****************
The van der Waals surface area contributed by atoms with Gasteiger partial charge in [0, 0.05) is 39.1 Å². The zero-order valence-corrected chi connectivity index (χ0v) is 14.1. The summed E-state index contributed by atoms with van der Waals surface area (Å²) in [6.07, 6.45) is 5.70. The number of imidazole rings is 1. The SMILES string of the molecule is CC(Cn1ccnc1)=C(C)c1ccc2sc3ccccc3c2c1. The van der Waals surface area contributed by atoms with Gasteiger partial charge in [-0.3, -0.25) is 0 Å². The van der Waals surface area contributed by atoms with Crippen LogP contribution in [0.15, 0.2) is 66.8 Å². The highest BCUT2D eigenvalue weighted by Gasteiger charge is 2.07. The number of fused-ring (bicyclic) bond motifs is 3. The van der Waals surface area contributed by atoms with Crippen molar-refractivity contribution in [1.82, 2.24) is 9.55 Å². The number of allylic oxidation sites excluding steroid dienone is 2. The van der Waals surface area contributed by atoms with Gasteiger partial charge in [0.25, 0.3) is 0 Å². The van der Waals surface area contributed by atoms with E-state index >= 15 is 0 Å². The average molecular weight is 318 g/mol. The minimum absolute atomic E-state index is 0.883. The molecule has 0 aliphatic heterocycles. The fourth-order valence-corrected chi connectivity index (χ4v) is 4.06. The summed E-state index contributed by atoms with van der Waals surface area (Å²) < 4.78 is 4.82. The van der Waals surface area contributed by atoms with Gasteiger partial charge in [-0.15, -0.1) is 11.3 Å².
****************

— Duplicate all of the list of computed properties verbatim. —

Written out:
The van der Waals surface area contributed by atoms with Gasteiger partial charge in [0, 0.05) is 39.1 Å². The zero-order valence-corrected chi connectivity index (χ0v) is 14.1. The summed E-state index contributed by atoms with van der Waals surface area (Å²) in [6.07, 6.45) is 5.70. The number of imidazole rings is 1. The SMILES string of the molecule is CC(Cn1ccnc1)=C(C)c1ccc2sc3ccccc3c2c1. The van der Waals surface area contributed by atoms with Gasteiger partial charge in [-0.3, -0.25) is 0 Å². The van der Waals surface area contributed by atoms with Crippen LogP contribution in [0.15, 0.2) is 66.8 Å². The highest BCUT2D eigenvalue weighted by Gasteiger charge is 2.07. The number of fused-ring (bicyclic) bond motifs is 3. The van der Waals surface area contributed by atoms with Crippen molar-refractivity contribution in [1.82, 2.24) is 9.55 Å². The number of allylic oxidation sites excluding steroid dienone is 2. The van der Waals surface area contributed by atoms with Gasteiger partial charge in [0.25, 0.3) is 0 Å². The van der Waals surface area contributed by atoms with E-state index >= 15 is 0 Å². The average molecular weight is 318 g/mol. The minimum absolute atomic E-state index is 0.883. The molecule has 0 aliphatic heterocycles. The fourth-order valence-corrected chi connectivity index (χ4v) is 4.06. The summed E-state index contributed by atoms with van der Waals surface area (Å²) < 4.78 is 4.82. The van der Waals surface area contributed by atoms with Gasteiger partial charge in [-0.15, -0.1) is 11.3 Å².